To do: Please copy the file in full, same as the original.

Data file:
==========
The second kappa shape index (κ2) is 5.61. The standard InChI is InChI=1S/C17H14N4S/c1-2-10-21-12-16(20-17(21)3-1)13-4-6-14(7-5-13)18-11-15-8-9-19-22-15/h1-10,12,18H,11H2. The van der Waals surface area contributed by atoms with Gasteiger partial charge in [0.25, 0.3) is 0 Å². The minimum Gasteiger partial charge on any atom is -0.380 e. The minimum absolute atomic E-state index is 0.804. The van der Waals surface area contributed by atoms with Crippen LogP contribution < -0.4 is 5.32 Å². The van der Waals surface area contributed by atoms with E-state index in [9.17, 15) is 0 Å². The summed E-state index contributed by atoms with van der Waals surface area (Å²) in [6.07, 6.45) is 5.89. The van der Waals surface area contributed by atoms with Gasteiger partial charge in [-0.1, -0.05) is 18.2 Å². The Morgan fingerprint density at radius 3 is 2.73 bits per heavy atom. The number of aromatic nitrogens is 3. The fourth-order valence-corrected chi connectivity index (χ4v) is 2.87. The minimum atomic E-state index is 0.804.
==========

The second kappa shape index (κ2) is 5.61. The standard InChI is InChI=1S/C17H14N4S/c1-2-10-21-12-16(20-17(21)3-1)13-4-6-14(7-5-13)18-11-15-8-9-19-22-15/h1-10,12,18H,11H2. The van der Waals surface area contributed by atoms with Gasteiger partial charge in [0.25, 0.3) is 0 Å². The minimum Gasteiger partial charge on any atom is -0.380 e. The minimum absolute atomic E-state index is 0.804. The van der Waals surface area contributed by atoms with Crippen LogP contribution < -0.4 is 5.32 Å². The van der Waals surface area contributed by atoms with E-state index in [9.17, 15) is 0 Å². The summed E-state index contributed by atoms with van der Waals surface area (Å²) in [6.07, 6.45) is 5.89. The van der Waals surface area contributed by atoms with Gasteiger partial charge in [-0.1, -0.05) is 18.2 Å². The Morgan fingerprint density at radius 3 is 2.73 bits per heavy atom. The number of aromatic nitrogens is 3. The fourth-order valence-corrected chi connectivity index (χ4v) is 2.87. The minimum atomic E-state index is 0.804.